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The bank of mom and dad

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By Ted Healy of DNG TED HEALY

As young first-time buyers continue to struggle to get on the property ladder, the traditional 'bank of mom and dad’ is receiving increased public support.

According to a new survey conducted by taxback.com, 59% of taxpayers believe parents should be allowed give children a leg up the property ladder if they are fortunate to be able to do so.

A majority of those surveyed said parents should be allowed to gift their children as much as they want, without tax implications for either side.

The counter argument here is of course fairness to all house hunters, and the extra pressure this heaps on those who cannot provide financial assistance for their children.

Almost 42% of first-time purchasers availed of financial gifts as part of their deposits with 25% of mover purchasers doing the same.

There is a swell of support for the personal choice of parents to provide financial support to their children when it comes to purchasing their first home. This is completely understandable as we all work hard to provide the very best we can for our children in order to help them on their way as much as we possibly can.

The other side of the coin here is the ‘fairness’ element, should the “haves” be able to wield more power than the “have-nots” in the property market?

For example, should a person with wealthier parents be allowed to shore up the available properties, leaving those who don’t have the same financial support on the sidelines?

If you have a case of a few different people bidding on a property, which is a scenario we are experiencing frequently, and one has the benefit of a substantial cash injection from a parent it creates a different playing field and has a knock on effect on house prices in the neighbourhood.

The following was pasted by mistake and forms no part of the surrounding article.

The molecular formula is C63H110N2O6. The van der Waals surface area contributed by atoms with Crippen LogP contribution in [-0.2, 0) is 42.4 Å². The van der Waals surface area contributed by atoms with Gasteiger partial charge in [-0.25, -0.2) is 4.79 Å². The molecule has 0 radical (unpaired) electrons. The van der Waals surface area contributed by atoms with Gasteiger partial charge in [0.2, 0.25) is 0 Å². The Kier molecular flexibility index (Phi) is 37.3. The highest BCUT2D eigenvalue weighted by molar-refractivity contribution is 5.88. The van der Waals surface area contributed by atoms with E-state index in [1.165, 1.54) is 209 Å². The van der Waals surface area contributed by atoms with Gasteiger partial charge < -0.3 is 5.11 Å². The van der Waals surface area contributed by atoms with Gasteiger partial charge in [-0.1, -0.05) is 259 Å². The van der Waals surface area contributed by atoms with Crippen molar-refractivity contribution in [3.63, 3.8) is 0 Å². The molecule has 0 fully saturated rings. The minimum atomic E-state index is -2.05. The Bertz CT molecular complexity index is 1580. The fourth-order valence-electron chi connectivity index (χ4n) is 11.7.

A question for Government and regulators is whether the 'bank of mom and dad' is becoming a banking force in and of itself?

The 'bank of mom and dad' has always been there in the background. The difference now is that it has become more prominent.

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Housing Will Never Be The Same

Last week I wrote about the pathetic investment options out there for Irish investors. Despite high ongoing fees (mortgage, maintenance, insurance etc.) and the actual headache of being a landlord, […]

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Last week I wrote about the pathetic investment options out there for Irish investors.

Despite high ongoing fees (mortgage, maintenance, insurance etc.) and the actual headache of being a landlord, it’s easy to see why real estate functioned as the de facto investment portfolio for an entire generation.

Wealth creation was a rinse-and-repeat function where couples put money away until they had enough for the ‘next house’. As a result, we have an economy where 70% of household wealth is tied up in real estate.

Driven by the profits it created, Ireland became obsessed with owning real estate.

But real estate as an investment won’t be nearly as successful for our generation. (If you are able to get a house, that is)

All you have to do is look at the anecdotal evidence all around us to confirm this.

My parents bought the house they currently live in for 30k (pounds) 35 years ago. The house is now worth roughly 450k.